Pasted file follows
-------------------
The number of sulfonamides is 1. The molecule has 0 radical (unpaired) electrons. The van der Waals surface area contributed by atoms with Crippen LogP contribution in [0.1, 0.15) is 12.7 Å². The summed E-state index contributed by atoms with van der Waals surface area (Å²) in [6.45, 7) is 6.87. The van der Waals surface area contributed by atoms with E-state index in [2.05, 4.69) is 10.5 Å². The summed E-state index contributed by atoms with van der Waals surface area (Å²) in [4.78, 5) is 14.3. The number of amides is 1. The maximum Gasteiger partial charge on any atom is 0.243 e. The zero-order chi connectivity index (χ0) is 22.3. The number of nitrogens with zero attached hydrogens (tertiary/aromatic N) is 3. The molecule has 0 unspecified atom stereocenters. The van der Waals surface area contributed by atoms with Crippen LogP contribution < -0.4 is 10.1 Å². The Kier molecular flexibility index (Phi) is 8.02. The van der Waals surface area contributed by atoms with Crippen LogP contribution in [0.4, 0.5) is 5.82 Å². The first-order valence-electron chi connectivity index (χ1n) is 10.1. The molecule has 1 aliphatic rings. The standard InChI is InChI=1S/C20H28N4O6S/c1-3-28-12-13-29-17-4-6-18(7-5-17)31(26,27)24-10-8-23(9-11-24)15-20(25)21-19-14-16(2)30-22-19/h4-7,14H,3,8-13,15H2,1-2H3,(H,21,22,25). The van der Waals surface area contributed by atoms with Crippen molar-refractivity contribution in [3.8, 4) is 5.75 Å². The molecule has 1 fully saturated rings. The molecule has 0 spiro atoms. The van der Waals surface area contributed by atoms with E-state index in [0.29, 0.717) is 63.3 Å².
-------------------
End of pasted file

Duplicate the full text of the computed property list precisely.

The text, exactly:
The number of sulfonamides is 1. The molecule has 0 radical (unpaired) electrons. The van der Waals surface area contributed by atoms with Crippen LogP contribution in [0.1, 0.15) is 12.7 Å². The summed E-state index contributed by atoms with van der Waals surface area (Å²) in [6.45, 7) is 6.87. The van der Waals surface area contributed by atoms with E-state index in [2.05, 4.69) is 10.5 Å². The summed E-state index contributed by atoms with van der Waals surface area (Å²) in [4.78, 5) is 14.3. The number of amides is 1. The maximum Gasteiger partial charge on any atom is 0.243 e. The zero-order chi connectivity index (χ0) is 22.3. The number of nitrogens with zero attached hydrogens (tertiary/aromatic N) is 3. The molecule has 0 unspecified atom stereocenters. The van der Waals surface area contributed by atoms with Crippen LogP contribution < -0.4 is 10.1 Å². The Kier molecular flexibility index (Phi) is 8.02. The van der Waals surface area contributed by atoms with Crippen LogP contribution in [0.4, 0.5) is 5.82 Å². The first-order valence-electron chi connectivity index (χ1n) is 10.1. The molecule has 1 aliphatic rings. The standard InChI is InChI=1S/C20H28N4O6S/c1-3-28-12-13-29-17-4-6-18(7-5-17)31(26,27)24-10-8-23(9-11-24)15-20(25)21-19-14-16(2)30-22-19/h4-7,14H,3,8-13,15H2,1-2H3,(H,21,22,25). The van der Waals surface area contributed by atoms with Crippen molar-refractivity contribution in [3.8, 4) is 5.75 Å². The molecule has 1 fully saturated rings. The molecule has 0 spiro atoms. The van der Waals surface area contributed by atoms with E-state index in [0.29, 0.717) is 63.3 Å².